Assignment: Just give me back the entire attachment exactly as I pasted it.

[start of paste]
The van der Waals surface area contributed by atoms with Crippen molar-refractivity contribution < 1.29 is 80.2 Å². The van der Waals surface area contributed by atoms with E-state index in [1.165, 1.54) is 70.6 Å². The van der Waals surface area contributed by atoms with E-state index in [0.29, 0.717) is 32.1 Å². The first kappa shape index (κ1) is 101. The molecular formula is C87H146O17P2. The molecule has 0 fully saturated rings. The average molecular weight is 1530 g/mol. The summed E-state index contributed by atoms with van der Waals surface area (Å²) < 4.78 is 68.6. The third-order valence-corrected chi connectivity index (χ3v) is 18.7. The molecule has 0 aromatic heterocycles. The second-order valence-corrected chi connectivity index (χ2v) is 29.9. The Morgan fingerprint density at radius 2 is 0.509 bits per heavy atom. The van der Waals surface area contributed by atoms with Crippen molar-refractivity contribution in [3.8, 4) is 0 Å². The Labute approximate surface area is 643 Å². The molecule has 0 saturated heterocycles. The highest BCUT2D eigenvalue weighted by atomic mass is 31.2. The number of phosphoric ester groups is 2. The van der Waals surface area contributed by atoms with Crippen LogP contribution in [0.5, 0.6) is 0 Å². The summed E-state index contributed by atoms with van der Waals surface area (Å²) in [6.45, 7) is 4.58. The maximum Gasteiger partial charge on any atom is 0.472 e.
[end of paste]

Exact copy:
The van der Waals surface area contributed by atoms with Crippen molar-refractivity contribution < 1.29 is 80.2 Å². The van der Waals surface area contributed by atoms with E-state index in [1.165, 1.54) is 70.6 Å². The van der Waals surface area contributed by atoms with E-state index in [0.29, 0.717) is 32.1 Å². The first kappa shape index (κ1) is 101. The molecular formula is C87H146O17P2. The molecule has 0 fully saturated rings. The average molecular weight is 1530 g/mol. The summed E-state index contributed by atoms with van der Waals surface area (Å²) < 4.78 is 68.6. The third-order valence-corrected chi connectivity index (χ3v) is 18.7. The molecule has 0 aromatic heterocycles. The second-order valence-corrected chi connectivity index (χ2v) is 29.9. The Morgan fingerprint density at radius 2 is 0.509 bits per heavy atom. The van der Waals surface area contributed by atoms with Crippen molar-refractivity contribution in [3.8, 4) is 0 Å². The Labute approximate surface area is 643 Å². The molecule has 0 saturated heterocycles. The highest BCUT2D eigenvalue weighted by atomic mass is 31.2. The number of phosphoric ester groups is 2. The van der Waals surface area contributed by atoms with Crippen LogP contribution in [0.5, 0.6) is 0 Å². The summed E-state index contributed by atoms with van der Waals surface area (Å²) in [6.45, 7) is 4.58. The maximum Gasteiger partial charge on any atom is 0.472 e.